Activity of the P450 enzymes is known to depend on the kinetic efficiency as well as expression level of the electron transfer (redox) proteins that provide reducing equivalents in order to complete their catalytic cycle . For instance, the activity of P450 benzoate para hydroxylase in Aspergillus niger has been shown to be enhanced by increasing the copy number of its POR . On the other hand, deletion of POR led to an increased sensitivity to benzoate in Gibberella fujikuroi . Furthermore, it has been suggested that regulated expression of reductases selectively controls the activity of P450 monooxygenases in Streptomyces coelicolor . It is therefore likely that the activity of P450 proteins at the functional level could be modulated, at least in part, via transcriptional regulation of the redox proteins in P. chrysosporium. In this context, a comparison of the transcriptional pattern of the three redox proteins observed in this study with our earlier observations on P450 monooxygenase genes (particularly CYP63 family pc-1, pc-2, and pc-3) in this organism [10, 13, 21, 22] under the same test nutrient conditions (LN, HN, ME), implies a co-ordinated expression of the two sets of proteins (the P450 redox proteins and the P450 monooxygenases). Particularly striking among the similarities are (i) peaking of transcript levels of CYP63 genes pc-1 and pc-2 on day 4 in LN conditions, (ii) an overall higher transcript levels (over the 8-day period) of all three CYP63 family member genes between day 2 and day 4 in HN conditions, and (iii) higher levels of pc-1 and POR expression on day 6 in ME conditions. This observation supports the working hypothesis that both the POR and the cyt b5/cyt b5r redox chain are involved, at least in part, in transferring electrons to the CYP63 family of P450 monooxygenase enzymes, in addition to transferring electrons to other uncharacterized P450 enzymes in this fungus. Nevertheless, the involvement of other uncharacterized oxidoreductases playing a role as redox partners to P450 monooxygenases in this fungus cannot be ruled out. Although, transcript abundance of the P450 system components (the monooxygenases and the redox proteins) varies with the nutrient levels, this is far from being a tight nutrient regulation of expression, a phenomenon reported as a hallmark for peroxidases in this organism . Nevertheless, an overall reduced level of transcriptional expression of the P450 redox proteins in nutrient-rich ME medium (high organic nitrogen, high carbon) versus the nitrogen-rich HN medium (high inorganic nitrogen, low carbon) suggested a possible carbon-mediated regulation and/or regulation by nitrogen type (organic versus inorganic), albeit to a limited extent, for the three P450 redox proteins.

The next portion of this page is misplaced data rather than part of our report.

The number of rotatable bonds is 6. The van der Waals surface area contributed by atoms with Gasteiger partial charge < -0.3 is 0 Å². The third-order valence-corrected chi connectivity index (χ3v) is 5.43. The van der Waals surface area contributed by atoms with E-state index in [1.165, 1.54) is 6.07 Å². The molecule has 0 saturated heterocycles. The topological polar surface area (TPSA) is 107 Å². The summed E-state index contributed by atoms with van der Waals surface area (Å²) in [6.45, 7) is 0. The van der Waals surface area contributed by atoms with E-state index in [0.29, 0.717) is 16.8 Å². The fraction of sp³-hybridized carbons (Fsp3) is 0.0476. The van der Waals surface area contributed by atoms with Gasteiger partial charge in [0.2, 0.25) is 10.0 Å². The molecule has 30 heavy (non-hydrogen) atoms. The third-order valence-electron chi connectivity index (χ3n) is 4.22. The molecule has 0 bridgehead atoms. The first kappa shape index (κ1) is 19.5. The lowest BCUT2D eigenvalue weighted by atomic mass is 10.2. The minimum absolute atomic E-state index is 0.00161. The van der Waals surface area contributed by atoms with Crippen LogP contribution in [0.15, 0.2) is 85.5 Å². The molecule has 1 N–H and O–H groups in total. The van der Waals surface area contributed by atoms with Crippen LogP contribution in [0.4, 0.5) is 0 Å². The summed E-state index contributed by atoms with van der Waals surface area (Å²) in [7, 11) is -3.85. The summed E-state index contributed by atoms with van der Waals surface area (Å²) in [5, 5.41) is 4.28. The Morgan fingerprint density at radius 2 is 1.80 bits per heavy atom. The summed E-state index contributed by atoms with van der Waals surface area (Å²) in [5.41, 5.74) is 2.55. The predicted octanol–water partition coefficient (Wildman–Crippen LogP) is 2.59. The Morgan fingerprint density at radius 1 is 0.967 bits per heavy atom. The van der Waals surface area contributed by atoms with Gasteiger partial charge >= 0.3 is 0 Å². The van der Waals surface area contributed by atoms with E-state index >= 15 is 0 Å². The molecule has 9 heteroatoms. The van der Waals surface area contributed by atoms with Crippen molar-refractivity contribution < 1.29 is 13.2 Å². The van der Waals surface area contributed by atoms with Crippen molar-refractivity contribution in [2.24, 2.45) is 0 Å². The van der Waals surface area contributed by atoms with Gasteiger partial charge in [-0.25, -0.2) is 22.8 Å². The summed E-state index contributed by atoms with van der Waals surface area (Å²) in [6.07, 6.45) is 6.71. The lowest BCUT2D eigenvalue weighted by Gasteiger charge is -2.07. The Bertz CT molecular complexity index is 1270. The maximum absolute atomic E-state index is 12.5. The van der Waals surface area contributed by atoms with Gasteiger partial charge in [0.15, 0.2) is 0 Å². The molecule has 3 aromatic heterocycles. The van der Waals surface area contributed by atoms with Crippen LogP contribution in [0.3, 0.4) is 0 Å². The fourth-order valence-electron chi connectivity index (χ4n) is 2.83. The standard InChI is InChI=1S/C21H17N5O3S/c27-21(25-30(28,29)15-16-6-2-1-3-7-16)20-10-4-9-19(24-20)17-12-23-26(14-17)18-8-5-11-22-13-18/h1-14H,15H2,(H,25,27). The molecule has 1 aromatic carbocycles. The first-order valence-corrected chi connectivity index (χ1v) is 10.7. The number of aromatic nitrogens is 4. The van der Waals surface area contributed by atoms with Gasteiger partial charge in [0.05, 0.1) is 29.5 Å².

The isolated cDNAs of cyt b5 (717 bp) and cyt b5r (966 bp) encode 238 amino acid (aa) and 321 aa long deduced proteins, respectively. Other key structural features of the gene sequences are summarized in Table 1.
Alignment of the deduced amino acid sequence of the cloned cyt b5 with cyt b5 protein sequences from other organisms (including experimentally characterized and deduced proteins) and two additional putative cyt b5 (“cyt b5-like”) sequences predicted by the Joint Genome Institute (JGI) from the P. chrysosporium genome (whole genome version 1) revealed the presence of conserved residues particularly the HPGG (histidine, proline, glycine, glycine) motif in the heme-binding region that corresponded to amino acids H194 to G197 in the cloned protein (Fig. 3a). The deduced protein of the cloned cyt b5 gene of P. chrysosporium was found to be divergent from the other characterized eukaryotic cyt b5 proteins. First, this protein (238 aa) was longer by nearly 90 aa particularly on the N-terminus as compared to the cyt b5 proteins from other sources. As a result of this sequence extension, the HPGG motif that is usually located near the N-terminus (centering around 40–75 aa) was found downstream toward the C-terminus (centering around 190–210 aa) of the cloned cyt b5. Second, the TMpred analysis did not yield any transmembrane domain with significant score (the predicted weak region around 218 and 236 aa positions had a score of 378) in contrast to a transmembrane domain found in the other cyt b5 proteins. Interestingly, the BLAST search on other fungal genomes showed the presence of similar proteins (E value ≥ 9e-28) in other fungi with uncharacterized function. The first 50–60 aa residues in the cloned P. chrysosporium cyt b5 have no match in any of these longer cyt b5-like proteins in other fungi suggesting a hitherto uncharacterized function for this N-terminal stretch of the protein. The phylogenetic tree clustering agreed with that based on the multiple alignments and showed three distinct clusters (Fig. 3c). The conventional cyt b5 and the hypothetical proteins from other organisms formed two separate groups and the two JGI-predicted protein models of P. chrysosporium formed the third group with a high bootstrap value of 99.
The P. chrysosporium cyt b5r protein showed the characteristic flavin-binding domain RXY(T/S)XX(S/N) that corresponded to the amino acid stretch R154 to S160 in the expressed mature protein (Fig. 3b). The isolated cyt b5r protein showed high sequence similarity with other cyt b5r proteins suggesting that they might possess common functional characteristics. Phylogenetic tree constructed using other known cyt b5r proteins suggested that the isolated P. chrysosporium cyt b5r protein was closest to the zygomycetous fungus Mortierella alpina homolog with a bootstrap value of 61 followed by the ascomycete Schizosaccharomyces pombe homolog (Fig. 3d).